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Monday, 23 September, 2002, 05:19 GMT 06:19 UK
Q&A: Germany's election
Germany's 61 million voters have voted in a general election to select a new parliament, and consequently, a new government and a new chancellor for the next four years.
How have the parties done?
Chancellor Gerhard Schroeder's Social Democrats (SPD) won 38.5% of the vote, level with opposition challenger Edmund Stoiber's CDU/CSU.
This is a drop of almost 2.5% from the SPD's showing four years ago, and is therefore disappointing for Mr Schroeder.
However, given the party's poor showing in opinion polls during the run-up to the election, there must be relief in SPD ranks that it did not lose any more ground.
The Greens - who formed a coalition with the SPD in the last government - are delighted to have come in third, with over 8%.
The Liberals (FDP), after boasting they could get over 18% had a disastrous showing at around 7%.
And the former communist PDS, which had been seen as a potential power broker, had a poor showing, gaining under 5% of the vote. Although two of its deputies have gained seats, the party will not be able to function as a fully-fledged faction.
Who will form a government?
The governing coalition will be the same as before the elections: the Red-Green combination of the SPD and the environmentalists.
Chancellor Schroeder has been saved by the Greens, after the SPD's drop in support.
In coalition with them, he will have a narrow majority of 11 seats in the new Bundestag.
Coalition talks will soon get under way, with the Greens' good results giving them more leverage to demand influential positions in a new administration.
Although Mr Stoiber's conservatives did as well as the SPD, he was let down by the FDP's crash in support.
How does the election work?
Voters cast two ballots, one for a candidate in their constituency, and one for a party. The party vote determines the overall division of seats in parliament - which has at least 598 seats - under a system of proportional representation.
A party may win 65 constituency seats, say, out of a total of 299, but then get this figure topped up by virtue of winning more than 10% of the party vote. To be represented in parliament, a party must cross the 5% barrier. Extra seats are added to parliament if parties win more constituency seats in parliament than they are entitled to under the party vote. This is one of the reasons it takes so long to work out exactly who has the most seats in an election as tight as this one.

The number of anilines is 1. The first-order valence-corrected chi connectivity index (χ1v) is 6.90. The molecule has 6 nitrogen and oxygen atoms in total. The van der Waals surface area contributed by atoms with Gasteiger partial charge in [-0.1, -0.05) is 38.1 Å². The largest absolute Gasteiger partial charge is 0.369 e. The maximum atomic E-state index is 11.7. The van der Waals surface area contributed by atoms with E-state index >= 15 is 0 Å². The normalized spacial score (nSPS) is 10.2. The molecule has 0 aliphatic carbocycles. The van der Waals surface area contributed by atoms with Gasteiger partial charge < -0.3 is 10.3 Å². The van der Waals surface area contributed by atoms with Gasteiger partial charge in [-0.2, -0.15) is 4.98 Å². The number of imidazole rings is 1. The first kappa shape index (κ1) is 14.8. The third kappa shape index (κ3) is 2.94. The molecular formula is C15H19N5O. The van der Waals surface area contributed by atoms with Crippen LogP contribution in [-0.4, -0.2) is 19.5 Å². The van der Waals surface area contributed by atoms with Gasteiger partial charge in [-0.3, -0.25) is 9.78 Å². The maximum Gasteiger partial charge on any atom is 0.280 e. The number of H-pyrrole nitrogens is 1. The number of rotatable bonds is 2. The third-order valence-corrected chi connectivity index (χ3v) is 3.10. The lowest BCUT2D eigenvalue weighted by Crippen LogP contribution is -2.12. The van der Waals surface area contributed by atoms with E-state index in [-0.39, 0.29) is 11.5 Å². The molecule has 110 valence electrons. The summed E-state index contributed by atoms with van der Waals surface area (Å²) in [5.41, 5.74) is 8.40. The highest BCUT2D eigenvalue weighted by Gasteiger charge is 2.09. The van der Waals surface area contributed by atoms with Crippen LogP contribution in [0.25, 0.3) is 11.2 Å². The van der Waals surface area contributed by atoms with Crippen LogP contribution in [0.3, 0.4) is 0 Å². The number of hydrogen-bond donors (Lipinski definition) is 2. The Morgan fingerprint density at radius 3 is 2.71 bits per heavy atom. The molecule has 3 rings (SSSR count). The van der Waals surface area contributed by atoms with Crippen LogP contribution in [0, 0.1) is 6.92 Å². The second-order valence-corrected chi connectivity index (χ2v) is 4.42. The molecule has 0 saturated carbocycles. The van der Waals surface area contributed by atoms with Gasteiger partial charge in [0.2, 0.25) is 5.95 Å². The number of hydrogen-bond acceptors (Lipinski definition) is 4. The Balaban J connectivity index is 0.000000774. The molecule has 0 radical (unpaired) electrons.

What issues were at the forefront of voters' minds?
In August the disastrous floods that hit the east and north of the country, causing some 15 million euros of damage, were the number one concern. It was Chancellor Gerhard Schroeder's confident handling of the crisis that probably did most to bring about the SPD's recovery in the polls. But by the first week of September the signs were that unemployment and the shaky state of the German economy had returned to the top of the list of hot election issues.
What is the difference between the social democrats and the conservatives?
To judge by their manifestoes, not much. Both parties aim to capture the centre ground, and their programmes are correspondingly middle-of-the-road. This election is more about the personalities of the two main candidates, Gerhard Schroeder, and his Bavarian challenger, Edmund Stoiber. It was the first in German history to have featured presidential-style television debates. Mr Stoiber presented himself as the man who can repeat Bavaria's economic success at national level. Mr Schroeder relied more on his personal charm - which contrasts with Mr Stoiber's formal manner - and his skill as a media performer.
Why has foreign policy become so important?
Mr Schroeder won votes by speaking out against US plans for military action against Iraq. But he was criticised by the conservatives for wrecking the US-German relationship - especially after a row over alleged comments by Justice Minister Herta Daeubler-Gmelin apparently comparing US President George W Bush to Adolf Hitler. The US has reacted angrily to the reported comments.
Why are voters worried about the economy?
Mr Schroeder promised to get unemployment down to 3.5 million, but after some early successes, it has risen back above four million, almost to the level it was when he took over as chancellor from the veteran CDU leader, Helmut Kohl. German economic growth, expected to be well under 1% this year, is among the lowest in Europe. Meanwhile, Germany's budget deficit is in danger of exceeding the agreed eurozone limit of 3% - as Brussels publicly warned it earlier this year.
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